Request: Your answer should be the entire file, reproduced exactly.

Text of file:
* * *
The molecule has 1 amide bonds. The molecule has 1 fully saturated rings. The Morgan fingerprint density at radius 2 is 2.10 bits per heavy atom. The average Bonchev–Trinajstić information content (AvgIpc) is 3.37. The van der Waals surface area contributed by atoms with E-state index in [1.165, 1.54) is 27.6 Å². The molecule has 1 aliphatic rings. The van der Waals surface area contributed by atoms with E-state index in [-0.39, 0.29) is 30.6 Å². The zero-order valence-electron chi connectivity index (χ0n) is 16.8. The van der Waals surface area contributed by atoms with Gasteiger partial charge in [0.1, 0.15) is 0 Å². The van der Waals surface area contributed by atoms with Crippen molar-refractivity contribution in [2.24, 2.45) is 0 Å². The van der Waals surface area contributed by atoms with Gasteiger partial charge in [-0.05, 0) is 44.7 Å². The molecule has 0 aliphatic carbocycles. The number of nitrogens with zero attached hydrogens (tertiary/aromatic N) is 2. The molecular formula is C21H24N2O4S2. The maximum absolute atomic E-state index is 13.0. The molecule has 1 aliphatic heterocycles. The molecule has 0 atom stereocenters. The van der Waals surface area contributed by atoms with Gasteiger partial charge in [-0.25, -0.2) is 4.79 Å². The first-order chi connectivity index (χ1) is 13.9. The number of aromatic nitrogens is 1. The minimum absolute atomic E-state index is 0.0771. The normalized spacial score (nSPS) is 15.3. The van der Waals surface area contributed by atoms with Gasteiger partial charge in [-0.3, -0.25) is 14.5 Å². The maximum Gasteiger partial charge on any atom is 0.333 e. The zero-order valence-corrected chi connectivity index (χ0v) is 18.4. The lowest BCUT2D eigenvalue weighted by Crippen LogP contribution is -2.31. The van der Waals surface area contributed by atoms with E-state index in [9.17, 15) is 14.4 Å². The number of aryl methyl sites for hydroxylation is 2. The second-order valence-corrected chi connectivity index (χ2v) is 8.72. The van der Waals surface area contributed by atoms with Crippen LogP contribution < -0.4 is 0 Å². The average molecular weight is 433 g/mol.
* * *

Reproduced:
The molecule has 1 amide bonds. The molecule has 1 fully saturated rings. The Morgan fingerprint density at radius 2 is 2.10 bits per heavy atom. The average Bonchev–Trinajstić information content (AvgIpc) is 3.37. The van der Waals surface area contributed by atoms with E-state index in [1.165, 1.54) is 27.6 Å². The molecule has 1 aliphatic rings. The van der Waals surface area contributed by atoms with E-state index in [-0.39, 0.29) is 30.6 Å². The zero-order valence-electron chi connectivity index (χ0n) is 16.8. The van der Waals surface area contributed by atoms with Gasteiger partial charge in [0.1, 0.15) is 0 Å². The van der Waals surface area contributed by atoms with Crippen molar-refractivity contribution in [2.24, 2.45) is 0 Å². The van der Waals surface area contributed by atoms with Gasteiger partial charge in [-0.05, 0) is 44.7 Å². The molecule has 0 aliphatic carbocycles. The number of nitrogens with zero attached hydrogens (tertiary/aromatic N) is 2. The molecular formula is C21H24N2O4S2. The maximum absolute atomic E-state index is 13.0. The molecule has 1 aliphatic heterocycles. The molecule has 0 atom stereocenters. The van der Waals surface area contributed by atoms with Gasteiger partial charge in [-0.25, -0.2) is 4.79 Å². The first-order chi connectivity index (χ1) is 13.9. The number of aromatic nitrogens is 1. The minimum absolute atomic E-state index is 0.0771. The normalized spacial score (nSPS) is 15.3. The van der Waals surface area contributed by atoms with Gasteiger partial charge in [-0.3, -0.25) is 14.5 Å². The maximum Gasteiger partial charge on any atom is 0.333 e. The zero-order valence-corrected chi connectivity index (χ0v) is 18.4. The lowest BCUT2D eigenvalue weighted by Crippen LogP contribution is -2.31. The van der Waals surface area contributed by atoms with E-state index in [9.17, 15) is 14.4 Å². The number of aryl methyl sites for hydroxylation is 2. The second-order valence-corrected chi connectivity index (χ2v) is 8.72. The van der Waals surface area contributed by atoms with Crippen LogP contribution < -0.4 is 0 Å². The average molecular weight is 433 g/mol.